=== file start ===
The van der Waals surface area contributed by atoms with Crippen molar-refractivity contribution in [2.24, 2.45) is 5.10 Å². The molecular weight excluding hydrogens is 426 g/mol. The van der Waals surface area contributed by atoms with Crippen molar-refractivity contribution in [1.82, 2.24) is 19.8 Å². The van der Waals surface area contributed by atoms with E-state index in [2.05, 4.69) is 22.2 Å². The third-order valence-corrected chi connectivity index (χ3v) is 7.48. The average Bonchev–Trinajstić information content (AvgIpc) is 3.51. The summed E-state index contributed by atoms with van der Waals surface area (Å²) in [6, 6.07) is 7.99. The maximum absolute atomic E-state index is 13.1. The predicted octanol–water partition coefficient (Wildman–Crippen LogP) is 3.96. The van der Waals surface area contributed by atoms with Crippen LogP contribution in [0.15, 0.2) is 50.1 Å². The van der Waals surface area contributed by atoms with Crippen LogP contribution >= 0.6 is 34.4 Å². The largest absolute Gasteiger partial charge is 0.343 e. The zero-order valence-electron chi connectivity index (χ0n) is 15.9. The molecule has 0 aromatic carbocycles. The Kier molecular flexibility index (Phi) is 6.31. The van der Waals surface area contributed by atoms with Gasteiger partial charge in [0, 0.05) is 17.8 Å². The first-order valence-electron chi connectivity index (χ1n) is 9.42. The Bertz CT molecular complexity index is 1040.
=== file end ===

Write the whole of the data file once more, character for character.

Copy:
The van der Waals surface area contributed by atoms with Crippen molar-refractivity contribution in [2.24, 2.45) is 5.10 Å². The molecular weight excluding hydrogens is 426 g/mol. The van der Waals surface area contributed by atoms with Crippen molar-refractivity contribution in [1.82, 2.24) is 19.8 Å². The van der Waals surface area contributed by atoms with E-state index in [2.05, 4.69) is 22.2 Å². The third-order valence-corrected chi connectivity index (χ3v) is 7.48. The average Bonchev–Trinajstić information content (AvgIpc) is 3.51. The summed E-state index contributed by atoms with van der Waals surface area (Å²) in [6, 6.07) is 7.99. The maximum absolute atomic E-state index is 13.1. The predicted octanol–water partition coefficient (Wildman–Crippen LogP) is 3.96. The van der Waals surface area contributed by atoms with Crippen LogP contribution in [0.15, 0.2) is 50.1 Å². The van der Waals surface area contributed by atoms with Crippen LogP contribution >= 0.6 is 34.4 Å². The largest absolute Gasteiger partial charge is 0.343 e. The zero-order valence-electron chi connectivity index (χ0n) is 15.9. The molecule has 0 aromatic carbocycles. The Kier molecular flexibility index (Phi) is 6.31. The van der Waals surface area contributed by atoms with Gasteiger partial charge in [0, 0.05) is 17.8 Å². The first-order valence-electron chi connectivity index (χ1n) is 9.42. The Bertz CT molecular complexity index is 1040.